The processor is the heart and soul of any computing system, whether that system is a tablet, personal computer, mobile phone or server. But not all processors are created equal, not by a long shot. Just about everyone knows what an Intel Pentium is, but what they might not know is what kind of processor it has.
A central processing unit (CPU) is somewhat different from other processors found in computer devices, and those different processors are necessary for different types of computational tasks. For example, a network processor is not just a CPU, but rather a whole integrated circuit designed to do heavy data and network processing. While these network processing units might share some similarities to the generic CPU, they differ in several ways. Here are four traits that distinguish processor units meant for handling a network of users.
Network processors power servers (centralized software programs) that are connected to multiple client computer terminals and act as holding and distribution centers for data on the web or in private networks. This requires a lot of power and high speed.
The very definition of a network means to be connected, or have the capacity to connect, to a multitude of other computers and users. While this is, of course, what makes the miracle of the Internet, it also opens the computer and, consequently its hardware, up to risk. Network processors are designed with multiple defense mechanisms built into the hardware in an effort to protect against hackers and others who might attempt to damage or coerce the machine. This protection ranges from multiple encryption modes to its own security engine.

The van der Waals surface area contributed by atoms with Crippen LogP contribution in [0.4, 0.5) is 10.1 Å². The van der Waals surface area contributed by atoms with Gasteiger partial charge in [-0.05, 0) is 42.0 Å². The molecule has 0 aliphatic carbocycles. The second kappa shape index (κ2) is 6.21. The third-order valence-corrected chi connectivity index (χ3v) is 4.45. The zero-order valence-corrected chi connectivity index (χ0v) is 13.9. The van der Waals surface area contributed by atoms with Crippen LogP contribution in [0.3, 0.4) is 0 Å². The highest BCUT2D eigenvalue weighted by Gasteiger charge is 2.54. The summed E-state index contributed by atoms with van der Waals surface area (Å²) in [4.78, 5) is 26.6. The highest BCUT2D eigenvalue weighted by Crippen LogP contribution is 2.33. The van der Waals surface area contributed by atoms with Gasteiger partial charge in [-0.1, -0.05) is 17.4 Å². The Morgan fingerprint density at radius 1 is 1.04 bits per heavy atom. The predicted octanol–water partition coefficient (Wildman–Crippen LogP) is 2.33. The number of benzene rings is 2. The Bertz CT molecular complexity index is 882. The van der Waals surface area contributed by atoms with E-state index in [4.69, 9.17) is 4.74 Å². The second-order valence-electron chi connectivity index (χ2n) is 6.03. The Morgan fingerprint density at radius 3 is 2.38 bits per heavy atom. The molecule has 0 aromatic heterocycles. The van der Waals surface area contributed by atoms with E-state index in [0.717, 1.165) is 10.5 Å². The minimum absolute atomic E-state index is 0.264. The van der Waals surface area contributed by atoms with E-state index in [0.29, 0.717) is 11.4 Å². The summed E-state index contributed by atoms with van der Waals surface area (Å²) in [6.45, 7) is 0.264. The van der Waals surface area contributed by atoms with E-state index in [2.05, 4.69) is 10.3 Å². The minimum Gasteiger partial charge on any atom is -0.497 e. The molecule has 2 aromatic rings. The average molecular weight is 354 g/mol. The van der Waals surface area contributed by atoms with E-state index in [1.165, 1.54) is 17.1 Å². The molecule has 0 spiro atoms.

3. Layer 2 Network Processors
In computer lingo, the second layer refers to the data link layer in a network, between either a wide area network (WAN) or a local area network (LAN). Layer 2 requires advanced computational abilities in order for the processor to efficiently disburse information and maintain links with each computer in its network.
4. Media Access Control
Commonly referred to as “MAC,” this classification refers to an identification system for recognizing devices that wish to connect to a router or server. Every device that connects to a network has a MAC address, but a network processor can have up to sixteen or more MAC addresses dedicated to it. In common terms, what this means is versatility. More MAC addresses allow the processor to provide several forms of connecting options for users.
It’s not likely that the home user will need to go shopping for the advanced processors found in server solutions, but just in case one does find themselves in such a position, keep in mind some of these important characteristics and select the right processor for your application.
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